Where are they now? Job outcomes for recent SUNY crim Phds

The other day I noticed one of my PhD cohort mates, like me, took a private sector data science job. So of the 6 that finished their Phds in my cohort, 2 of us are now in private sector and the rest are professors. I was curious the overall rate for a larger sample.

There is probably some better official source, but I was able to do a search in Proquest dissertations (SUNY we needed to submit it there), for "State University of New York at Albany" AND "School of Criminal Justice" published between 2010 through 2020 and it scooped up a pretty good sample (with a few false positives I eliminated). I then added in a few people I noticed missing in that set, in the end 69 total over the 11 years (6 defenses per year actually seemed high to me). (Using the WayBack machine you can look at old Phd profiles or the old list of dissertations, but I am not sure of the completeness of either.) Then I filled in their current main job best I could into professor, private sector, university research center, think tank, government (and a few I did not even hazard a guess), based on LinkedIn/google searches/personal knowledge.

Here is the spreadsheet, let me know if you think I miscategorized you or your dissertation is missing altogether. Filtering based on the year of the dissertation is not the same as cohort (you could have started along time ago and more recently defended), but looks to me a pretty reasonable sample of “recent” Phd’s from SUNY Albany Criminal Justice program. Also missing at this Proquest search phase is likely to be missing at random (the few who were not scooped up in my search I see no reason to think are systematic based on Proquest’s idiosyncratic search). But missing in terms of me being able to look once you are in the sample is not (since if you are a professor you probably come up in a general google search for your university).

I tended to be liberal for who I listed as professor (this includes temp teaching jobs and postdocs, but not people who are adjuncts). Many people not in the professor list though were formerly professors (myself included), but tried to figure out the current main job for individuals.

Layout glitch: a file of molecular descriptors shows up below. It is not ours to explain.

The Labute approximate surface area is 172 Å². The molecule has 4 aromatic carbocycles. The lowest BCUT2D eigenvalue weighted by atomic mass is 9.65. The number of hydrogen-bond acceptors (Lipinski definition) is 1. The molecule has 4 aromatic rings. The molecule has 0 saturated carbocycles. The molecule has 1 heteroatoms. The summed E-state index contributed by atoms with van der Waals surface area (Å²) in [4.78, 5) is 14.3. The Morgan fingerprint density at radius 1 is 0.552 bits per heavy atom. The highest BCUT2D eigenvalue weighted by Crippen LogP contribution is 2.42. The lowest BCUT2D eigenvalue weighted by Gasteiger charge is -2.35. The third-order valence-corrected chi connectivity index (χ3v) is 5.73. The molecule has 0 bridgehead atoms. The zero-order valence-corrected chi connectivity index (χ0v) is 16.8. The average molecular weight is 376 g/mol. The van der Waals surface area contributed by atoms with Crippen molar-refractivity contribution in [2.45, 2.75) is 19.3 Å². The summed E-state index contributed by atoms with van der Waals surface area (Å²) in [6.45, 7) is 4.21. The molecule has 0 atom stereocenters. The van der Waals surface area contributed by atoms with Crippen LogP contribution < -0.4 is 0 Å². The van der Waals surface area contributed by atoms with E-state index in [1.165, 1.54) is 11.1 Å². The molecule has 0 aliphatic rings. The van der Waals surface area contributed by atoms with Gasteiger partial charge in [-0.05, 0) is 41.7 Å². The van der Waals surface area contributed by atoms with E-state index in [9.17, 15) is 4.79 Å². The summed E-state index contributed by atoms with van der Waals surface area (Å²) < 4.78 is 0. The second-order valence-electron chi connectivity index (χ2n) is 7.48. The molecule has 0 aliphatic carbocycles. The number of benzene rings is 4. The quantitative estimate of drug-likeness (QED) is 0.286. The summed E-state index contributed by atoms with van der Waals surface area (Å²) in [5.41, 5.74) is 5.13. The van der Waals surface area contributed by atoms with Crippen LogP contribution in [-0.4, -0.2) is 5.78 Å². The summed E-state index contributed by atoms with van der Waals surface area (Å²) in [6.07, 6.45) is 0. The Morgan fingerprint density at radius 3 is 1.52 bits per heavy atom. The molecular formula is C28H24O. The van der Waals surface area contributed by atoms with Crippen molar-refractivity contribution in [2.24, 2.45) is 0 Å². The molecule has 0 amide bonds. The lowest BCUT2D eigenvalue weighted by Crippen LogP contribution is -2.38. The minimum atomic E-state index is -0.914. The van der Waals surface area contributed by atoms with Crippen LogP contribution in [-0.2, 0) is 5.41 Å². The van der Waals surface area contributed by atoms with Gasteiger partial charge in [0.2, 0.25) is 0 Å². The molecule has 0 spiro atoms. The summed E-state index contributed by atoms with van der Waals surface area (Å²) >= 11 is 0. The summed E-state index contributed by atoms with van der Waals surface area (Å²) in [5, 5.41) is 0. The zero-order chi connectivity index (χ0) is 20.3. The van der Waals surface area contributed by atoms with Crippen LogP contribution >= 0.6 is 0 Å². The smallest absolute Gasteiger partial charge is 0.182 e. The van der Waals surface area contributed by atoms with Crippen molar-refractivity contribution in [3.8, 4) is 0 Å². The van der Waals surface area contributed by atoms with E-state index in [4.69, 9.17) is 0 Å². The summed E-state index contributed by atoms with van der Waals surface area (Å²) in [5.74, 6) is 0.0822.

The breakdown for the 69 dissertations is then:

Prof          34  49%
Gov           18  26%
Private        6   9%
Univ Research  3   4%
Think Tank     1   1%
Don't Know     7  10%

So private sector is lower overall than in my cohort, only 10% over the time period (and highest possible sample estimate is 19%, if all 7 don’t know are actually in private sector). Government jobs being at 26% I don’t find surprising, think tank and private is lower than I would have guessed though.

But from this I take away around 50% of recent PhDs in criminal justice from SUNY go on to be professors. For prospective PhDs, this estimate is also conditional on completing the PhD (they aren’t in the sample if they did not finish). If you include those individuals Gov/Private would go up in overall proportions.

Again if missing in the list or miscategorized let me know and I will update the post.

The value of a PhD

For my current work as a data scientist, I spend most of my time writing SQL queries, generating some sort of predictive model on that data using python, and automating those data pipelines using additional command line scripts. Pretty much nothing coding wise I do on a day to day basis I learned in my entire educational career.

The only specific coding classes I took in school were SAS in undergrad and SPSS in grad. All other coding was in Stata and a very tiny bit in R, both incidental to statistical classes. Even those should hardly count, as all it entails is load a dataset and run reg y x or something similar.

That focuses on the software engineering side – the other side of being a data scientist is essentially being an applied mathematician. That may sound fancy, but the work I do I like to think is more akin to accounting with probabilities (where I have to personally create models to estimate the probabilities). While I had extensive quantitative training in graduate school, again nothing I was taught even remotely resembles the mathematics I use on a regular basis at my job.

My social science education entirely focused on causal inference, estimating parameters on the right hand side of the regression equation. I did not cover prediction/forecasting/machine-learning one iota in my classes. I did not even have any classes on cost-benefit analysis, which is more akin to me calculating potential return on investment when I am creating new machine learning models for my company.

The only thing I do regularly at my job you could reasonably point to specific educational training/prep on was presenting results in PowerPoint presentations.